Friday, July 1, 2005
Wisit Sasanatieng's third film: Namprix
Wisit Sasanatieng's third film will be a historical yarn, Namprix, with a US$3 million budget as part of a deal with Luc Besson's EuropaCorp and Thailand's iconic film studio, Five Star Production. Anchalee Chaiworapon's ThaiCinema.org reports on it, as does Parinyaporn Payee in The Nation.
EuropaCorp is developing the film with an eye toward marketing it at arthouses and film festivals, a smart move, since intelligent films made by the likes of Wisit, Pen-Ek Ratanaruang and Apichatpong Weerasethakul seem to have no market in Thailand, though you can blame those directors for trying.
Namprix has been in development for quite awhile. "This project began seven years ago as a one-page brief," Wisit was quoted as saying by ThaiCinema.org. "It had been shelved due to financial difficulties since it needed a huge budget for the production."
Namprix (literally Hot Chilli Sauce, the former project title) was developed into a pilot treatment, and selected to participate in Fifth Pusan Promotion Plan. It was one of the two selected Thai projects, aside Apichatphong's Ecstasy Garden.
Namprix will combine an ancient folklore that's full of fun and magic with a famous Thai dish that shows art and culture.
Set in ancient Siam, it tells the story of a man who has a gift for telling one spicy sauce from another and is hailed the "king of nam prik" but ends up as a swashbuckling pirate sailing the Thai seas.
Asked to compare the styles between this new film and earlier, director Wisit concluded: "They all still focus on the visuals. Tears of the Black Tiger portrays those in an old Thai film style, Citizen Dog is the visuals corresponding to modern Thai. Namprix will go back [further] than that."
"It will be an antique Thai legend, with very traditional Thai picture like the old wall painting [in the Thai Buddhist temples]. But we will animate them," Wisit said. "We will make them move. It is not an epic, but a folklore in order to tell our roots, our culture."
The director said the film will convey the Thai root in the aspect of "arts", when asked to in which aspects the film belongs to between culture, arts, and society.
Food-based titles are hot this year, with the Ong-Bak followup named after the sweet-and-sour shrimp soup, Tom Yum Goong. Namprix also recalls another Luc Besson project, the French-Japanese hybrid, Wasabi.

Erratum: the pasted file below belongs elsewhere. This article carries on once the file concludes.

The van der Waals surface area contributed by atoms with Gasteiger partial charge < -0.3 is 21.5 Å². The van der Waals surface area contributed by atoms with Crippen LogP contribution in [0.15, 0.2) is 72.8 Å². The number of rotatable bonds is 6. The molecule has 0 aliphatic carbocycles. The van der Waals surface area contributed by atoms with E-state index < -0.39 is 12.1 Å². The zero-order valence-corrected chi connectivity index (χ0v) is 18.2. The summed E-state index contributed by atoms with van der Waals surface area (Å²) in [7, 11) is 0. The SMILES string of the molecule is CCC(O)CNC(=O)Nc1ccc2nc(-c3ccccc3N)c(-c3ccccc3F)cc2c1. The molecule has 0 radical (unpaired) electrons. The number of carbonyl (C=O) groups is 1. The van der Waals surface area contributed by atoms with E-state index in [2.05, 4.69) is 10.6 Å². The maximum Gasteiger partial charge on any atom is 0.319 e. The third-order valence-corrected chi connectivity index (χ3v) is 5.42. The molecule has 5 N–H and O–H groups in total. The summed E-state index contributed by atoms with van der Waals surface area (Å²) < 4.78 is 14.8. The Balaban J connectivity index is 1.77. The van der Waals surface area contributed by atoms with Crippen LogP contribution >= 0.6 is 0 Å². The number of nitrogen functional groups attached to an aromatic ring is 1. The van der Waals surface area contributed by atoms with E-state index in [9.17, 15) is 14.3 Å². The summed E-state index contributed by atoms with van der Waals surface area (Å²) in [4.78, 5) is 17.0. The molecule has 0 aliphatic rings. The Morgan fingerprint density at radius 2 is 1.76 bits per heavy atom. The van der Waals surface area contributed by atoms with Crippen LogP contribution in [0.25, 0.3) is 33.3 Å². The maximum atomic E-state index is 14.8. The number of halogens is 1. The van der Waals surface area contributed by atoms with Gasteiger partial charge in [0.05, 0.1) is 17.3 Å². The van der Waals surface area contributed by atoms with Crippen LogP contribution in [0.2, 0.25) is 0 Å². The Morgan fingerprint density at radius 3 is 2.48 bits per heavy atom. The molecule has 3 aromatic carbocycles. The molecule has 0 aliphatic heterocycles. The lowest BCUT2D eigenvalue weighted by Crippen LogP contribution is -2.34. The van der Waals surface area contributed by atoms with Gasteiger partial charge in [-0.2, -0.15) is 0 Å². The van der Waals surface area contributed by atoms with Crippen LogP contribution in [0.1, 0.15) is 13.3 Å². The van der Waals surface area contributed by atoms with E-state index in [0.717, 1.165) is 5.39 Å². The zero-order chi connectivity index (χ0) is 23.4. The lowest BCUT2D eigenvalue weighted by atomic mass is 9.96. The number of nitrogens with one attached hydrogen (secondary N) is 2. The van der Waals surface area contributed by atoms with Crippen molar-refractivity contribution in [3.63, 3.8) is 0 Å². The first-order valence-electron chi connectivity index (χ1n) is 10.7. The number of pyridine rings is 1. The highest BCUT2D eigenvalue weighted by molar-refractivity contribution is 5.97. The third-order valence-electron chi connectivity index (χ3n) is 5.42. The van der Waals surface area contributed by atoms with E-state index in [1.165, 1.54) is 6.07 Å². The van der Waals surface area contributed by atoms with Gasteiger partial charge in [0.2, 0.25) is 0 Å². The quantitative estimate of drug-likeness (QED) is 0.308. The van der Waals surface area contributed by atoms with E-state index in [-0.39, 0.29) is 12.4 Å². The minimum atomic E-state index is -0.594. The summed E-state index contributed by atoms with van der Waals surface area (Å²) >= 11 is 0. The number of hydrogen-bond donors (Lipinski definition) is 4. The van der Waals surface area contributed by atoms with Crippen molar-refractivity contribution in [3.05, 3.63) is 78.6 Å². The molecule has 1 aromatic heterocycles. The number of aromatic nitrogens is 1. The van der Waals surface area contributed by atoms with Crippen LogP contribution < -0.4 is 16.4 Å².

Namprix is EuropaCorp's first co-production film in Asia. Before that, the company co-produced two English-speaking movies and another one with Brazil.
However, despite gaining more success overseas than he has at home, Wisit insists that Thai audiences are his primary objective. "The other is only a bonus."
EuropaCorp also formally announced that it has purchased the European and North American distribution rights to Citizen Dog, with an aim toward distributing it to film festivals and arthouses. This is good news, too, as it seems Besson's company has no intention of re-editing the film, as they did for Ong-Bak -- though re-editing a Wisit film and re-editing Ong-Bak wouldn't really be the same crime. Touching one frame of a Wisit film is a crime deserving capital punishment, or at least life in solitary, whereas editing Ong-Bak was unnecessary, but pardonable.
Anyway, EuropaCorp was badly burned when it lost the battle for the rights to the Ong-Bak followup, Tom Yum Goong, after it takes responsibility for introducing Ong-Bak and its star Tony Jaa to the world.
Hopefully EuropaCorp can create the same kind of buzz for Wisit. They also have the European rights to Wisit's first film, Tears of the Black Tiger, and as long as Miramax has the North American rights, with that film locked away in a vault, Europe is where you'll find it on DVD (the Thai-distributed version has gone out of print).
(Cross-published at Rotten Tomatoes)